One commonly proposed solution to urban freight transport issues is the idea of consolidation over the last mile (through urban consolidation centres, UCC). Despite this strong focus, such initiatives have a horrendous commercial record, with very few (any??) surviving beyond the initial (subsidised) set up phase, with an educated success rate at more than 3%. Björklund et al (2017) highlight few researchers have actually provided profound insights into the design of viable business models for UCC success, hence the main aim of the paper is through a combination of secondary and case study research identify and examine critical factors behind commercial success, in other words, are friends electric?
The main findings are that the critical elements to commercial success lie in an active employment of Elkington’s Triple Bottom Line (Elkington, 1999), a primarily bottom up (as opposed to top down) approach to the business establishment and operation, and the development of key (private-private) partnership working. All these factors however suggest there is a limit to what can be achieved in terms of business scale, and how such a business model can be enlarged without losing the very essence of what it is?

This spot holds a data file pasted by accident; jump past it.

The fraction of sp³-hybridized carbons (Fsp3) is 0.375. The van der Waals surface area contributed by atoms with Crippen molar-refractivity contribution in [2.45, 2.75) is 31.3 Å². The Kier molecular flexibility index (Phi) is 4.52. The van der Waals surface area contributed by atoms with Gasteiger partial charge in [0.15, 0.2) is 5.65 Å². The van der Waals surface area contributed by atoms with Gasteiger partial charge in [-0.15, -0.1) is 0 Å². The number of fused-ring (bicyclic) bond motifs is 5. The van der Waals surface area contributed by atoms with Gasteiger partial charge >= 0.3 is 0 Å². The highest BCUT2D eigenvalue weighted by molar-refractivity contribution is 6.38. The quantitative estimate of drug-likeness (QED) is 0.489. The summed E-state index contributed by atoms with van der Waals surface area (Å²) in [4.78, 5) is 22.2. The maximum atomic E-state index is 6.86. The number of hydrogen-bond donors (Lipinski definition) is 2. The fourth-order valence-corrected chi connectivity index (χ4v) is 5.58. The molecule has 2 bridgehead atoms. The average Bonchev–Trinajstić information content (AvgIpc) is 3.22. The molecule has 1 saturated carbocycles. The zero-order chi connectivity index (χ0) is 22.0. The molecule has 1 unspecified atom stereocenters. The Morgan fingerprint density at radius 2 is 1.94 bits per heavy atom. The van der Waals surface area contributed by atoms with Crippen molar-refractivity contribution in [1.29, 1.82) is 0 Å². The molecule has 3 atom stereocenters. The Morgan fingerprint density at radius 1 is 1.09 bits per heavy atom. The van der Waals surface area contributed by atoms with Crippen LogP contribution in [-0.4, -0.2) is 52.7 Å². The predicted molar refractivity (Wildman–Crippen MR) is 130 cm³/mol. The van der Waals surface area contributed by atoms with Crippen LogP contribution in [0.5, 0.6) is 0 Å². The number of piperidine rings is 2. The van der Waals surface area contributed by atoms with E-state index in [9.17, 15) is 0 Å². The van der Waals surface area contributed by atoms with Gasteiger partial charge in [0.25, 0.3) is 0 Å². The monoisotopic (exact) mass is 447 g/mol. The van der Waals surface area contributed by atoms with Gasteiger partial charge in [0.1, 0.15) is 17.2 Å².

Cowie, J. (2019, October). Are Friends Electric? Rethinking City Logistics. Presented at TRI’s 5th Annual Electric Vehicle Event, Edinburgh Napier University